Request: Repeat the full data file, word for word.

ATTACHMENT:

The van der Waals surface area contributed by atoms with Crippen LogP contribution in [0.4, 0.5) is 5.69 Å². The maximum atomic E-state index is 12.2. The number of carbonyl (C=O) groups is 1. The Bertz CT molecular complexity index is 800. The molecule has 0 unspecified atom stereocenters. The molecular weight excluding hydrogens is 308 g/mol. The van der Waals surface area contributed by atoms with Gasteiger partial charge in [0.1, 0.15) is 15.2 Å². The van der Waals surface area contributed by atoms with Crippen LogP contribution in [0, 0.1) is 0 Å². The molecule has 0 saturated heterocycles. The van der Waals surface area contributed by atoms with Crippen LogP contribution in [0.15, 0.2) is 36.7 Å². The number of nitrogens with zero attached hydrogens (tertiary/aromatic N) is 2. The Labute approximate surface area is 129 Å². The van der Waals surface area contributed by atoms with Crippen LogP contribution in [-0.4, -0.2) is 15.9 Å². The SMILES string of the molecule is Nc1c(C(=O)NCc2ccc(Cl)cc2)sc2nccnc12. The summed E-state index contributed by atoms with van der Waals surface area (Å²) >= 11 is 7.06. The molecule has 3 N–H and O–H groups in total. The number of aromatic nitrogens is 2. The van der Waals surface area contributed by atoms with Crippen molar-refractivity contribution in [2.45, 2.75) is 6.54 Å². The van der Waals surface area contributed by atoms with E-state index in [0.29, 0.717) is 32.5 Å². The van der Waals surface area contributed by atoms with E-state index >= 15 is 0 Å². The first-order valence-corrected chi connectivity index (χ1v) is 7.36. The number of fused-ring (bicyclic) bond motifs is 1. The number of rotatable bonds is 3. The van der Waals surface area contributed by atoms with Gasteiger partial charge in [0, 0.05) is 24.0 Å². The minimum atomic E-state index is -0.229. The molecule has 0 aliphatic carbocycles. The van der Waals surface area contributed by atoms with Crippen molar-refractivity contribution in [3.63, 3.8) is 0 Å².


The van der Waals surface area contributed by atoms with Crippen LogP contribution in [0.4, 0.5) is 5.69 Å². The maximum atomic E-state index is 12.2. The number of carbonyl (C=O) groups is 1. The Bertz CT molecular complexity index is 800. The molecule has 0 unspecified atom stereocenters. The molecular weight excluding hydrogens is 308 g/mol. The van der Waals surface area contributed by atoms with Gasteiger partial charge in [0.1, 0.15) is 15.2 Å². The van der Waals surface area contributed by atoms with Crippen LogP contribution in [0, 0.1) is 0 Å². The molecule has 0 saturated heterocycles. The van der Waals surface area contributed by atoms with Crippen LogP contribution in [0.15, 0.2) is 36.7 Å². The number of nitrogens with zero attached hydrogens (tertiary/aromatic N) is 2. The Labute approximate surface area is 129 Å². The van der Waals surface area contributed by atoms with Crippen LogP contribution in [-0.4, -0.2) is 15.9 Å². The SMILES string of the molecule is Nc1c(C(=O)NCc2ccc(Cl)cc2)sc2nccnc12. The summed E-state index contributed by atoms with van der Waals surface area (Å²) >= 11 is 7.06. The molecule has 3 N–H and O–H groups in total. The number of aromatic nitrogens is 2. The van der Waals surface area contributed by atoms with Crippen molar-refractivity contribution in [2.45, 2.75) is 6.54 Å². The van der Waals surface area contributed by atoms with E-state index in [0.29, 0.717) is 32.5 Å². The van der Waals surface area contributed by atoms with E-state index >= 15 is 0 Å². The first-order valence-corrected chi connectivity index (χ1v) is 7.36. The number of fused-ring (bicyclic) bond motifs is 1. The number of rotatable bonds is 3. The van der Waals surface area contributed by atoms with Gasteiger partial charge in [0, 0.05) is 24.0 Å². The minimum atomic E-state index is -0.229. The molecule has 0 aliphatic carbocycles. The van der Waals surface area contributed by atoms with Crippen molar-refractivity contribution in [3.63, 3.8) is 0 Å².